Ransomware hackers are experimenting with a new kind of attack that, instead of encrypting data, outright destroys it. The aim is to make it impossible for victims to retrieve their data if they don't pay the ransom.
This would be dangerous for ransomware victims because while it's often possible to retrieve encrypted files without paying a ransom, the threat of servers being completely corrupted if extortion demands aren't met could push more victims towards giving in.
The indicators of a potential new tactic were discovered when cybersecurity analysts responded to a BlackCat – also known as ALPHV – ransomware attack.
BlackCat has been responsible for a string of ransomware incidents around the world, but ransomware criminals are always looking for new ways to make attacks more effective – and it appears they're testing a new strategy with malware that destroys data.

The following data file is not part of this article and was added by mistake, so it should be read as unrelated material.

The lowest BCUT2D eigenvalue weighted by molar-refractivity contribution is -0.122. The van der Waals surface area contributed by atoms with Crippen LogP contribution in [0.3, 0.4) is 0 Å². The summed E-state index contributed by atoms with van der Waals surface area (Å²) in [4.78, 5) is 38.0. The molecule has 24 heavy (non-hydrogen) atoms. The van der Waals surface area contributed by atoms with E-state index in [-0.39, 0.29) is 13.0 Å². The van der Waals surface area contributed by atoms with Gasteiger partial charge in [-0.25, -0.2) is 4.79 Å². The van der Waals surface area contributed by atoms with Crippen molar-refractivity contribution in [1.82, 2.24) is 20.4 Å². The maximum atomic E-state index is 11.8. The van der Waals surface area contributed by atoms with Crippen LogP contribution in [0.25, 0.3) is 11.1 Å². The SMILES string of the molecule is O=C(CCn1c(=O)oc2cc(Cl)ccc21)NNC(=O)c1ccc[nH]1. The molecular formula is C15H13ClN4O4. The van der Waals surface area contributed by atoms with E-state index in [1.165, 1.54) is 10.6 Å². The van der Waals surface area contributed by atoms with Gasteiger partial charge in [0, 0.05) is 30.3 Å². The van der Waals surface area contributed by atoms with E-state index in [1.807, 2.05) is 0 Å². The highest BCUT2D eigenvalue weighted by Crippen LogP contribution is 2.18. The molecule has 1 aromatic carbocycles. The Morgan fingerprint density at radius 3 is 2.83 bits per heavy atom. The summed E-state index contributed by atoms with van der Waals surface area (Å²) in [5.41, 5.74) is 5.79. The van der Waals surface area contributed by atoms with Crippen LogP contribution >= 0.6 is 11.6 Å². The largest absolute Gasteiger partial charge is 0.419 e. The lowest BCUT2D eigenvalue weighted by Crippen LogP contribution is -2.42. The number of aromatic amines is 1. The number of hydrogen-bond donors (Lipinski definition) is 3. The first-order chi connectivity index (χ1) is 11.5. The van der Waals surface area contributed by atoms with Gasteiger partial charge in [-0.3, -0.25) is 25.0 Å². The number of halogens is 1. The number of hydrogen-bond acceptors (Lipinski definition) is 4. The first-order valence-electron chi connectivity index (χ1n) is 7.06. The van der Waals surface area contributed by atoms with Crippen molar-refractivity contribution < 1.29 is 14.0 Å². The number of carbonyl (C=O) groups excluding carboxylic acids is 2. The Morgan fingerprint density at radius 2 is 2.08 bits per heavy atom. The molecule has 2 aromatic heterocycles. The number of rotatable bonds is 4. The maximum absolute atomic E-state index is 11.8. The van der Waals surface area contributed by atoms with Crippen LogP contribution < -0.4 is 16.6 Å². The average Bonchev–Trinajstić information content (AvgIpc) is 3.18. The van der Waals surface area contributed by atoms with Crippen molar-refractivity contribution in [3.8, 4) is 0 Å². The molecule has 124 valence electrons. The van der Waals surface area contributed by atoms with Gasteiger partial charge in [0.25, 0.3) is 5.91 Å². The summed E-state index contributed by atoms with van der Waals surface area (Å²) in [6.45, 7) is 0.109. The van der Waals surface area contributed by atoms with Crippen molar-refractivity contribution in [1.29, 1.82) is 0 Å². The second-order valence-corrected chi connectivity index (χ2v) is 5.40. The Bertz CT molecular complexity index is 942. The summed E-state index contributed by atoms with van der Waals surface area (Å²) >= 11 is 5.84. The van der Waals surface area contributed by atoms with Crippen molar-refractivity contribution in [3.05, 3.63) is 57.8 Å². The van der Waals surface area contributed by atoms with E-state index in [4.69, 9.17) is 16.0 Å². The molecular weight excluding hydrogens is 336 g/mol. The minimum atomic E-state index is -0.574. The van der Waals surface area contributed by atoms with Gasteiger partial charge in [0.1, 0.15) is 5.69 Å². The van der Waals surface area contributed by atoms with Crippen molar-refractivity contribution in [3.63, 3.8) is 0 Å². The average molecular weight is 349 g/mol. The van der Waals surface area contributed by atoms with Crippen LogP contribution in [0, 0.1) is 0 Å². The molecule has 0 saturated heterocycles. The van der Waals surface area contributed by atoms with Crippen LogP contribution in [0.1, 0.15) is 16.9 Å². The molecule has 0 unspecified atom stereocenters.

In previous ransomware attacks, Exmatter has been used to take specific file types from selected directories and upload them to attacker-controlled servers before the ransomware is executed on the compromised systems and the files are encrypted – with the attackers demanding payment for the key.
However, analysis of the new sample of Exmatter used as part of a BlackCat attack suggests that, instead of encrypting files, the exfiltration tool is instead used to corrupt and destroy files.
There are several reasons why cyber criminals might be experimenting with this new tactic. First, the threat of destroying data rather than encrypting it could provide an extra incentive for victims of attacks to pay up.
"Eliminating the step of encrypting the data makes the process faster and eliminates the risk of not getting the full payout, or that the victim will find other ways to decrypt the data," warn researchers at Cyderes.
Also, developing destructive malware is less complex than designing ransomware – therefore, using data destruction attacks could take less resources and time, providing attackers with greater profits.
"Creating stable, robust ransomware is a far more development-intensive process than creating malware designed to corrupt the files instead, renting a large server to receive exfiltrated files and returning them upon payment," said Daniel Mayer, threat researcher at Stairwell.
"Extortion actors are likely to continue experimenting with data exfiltration and destruction with increasing prevalence," Mayer added.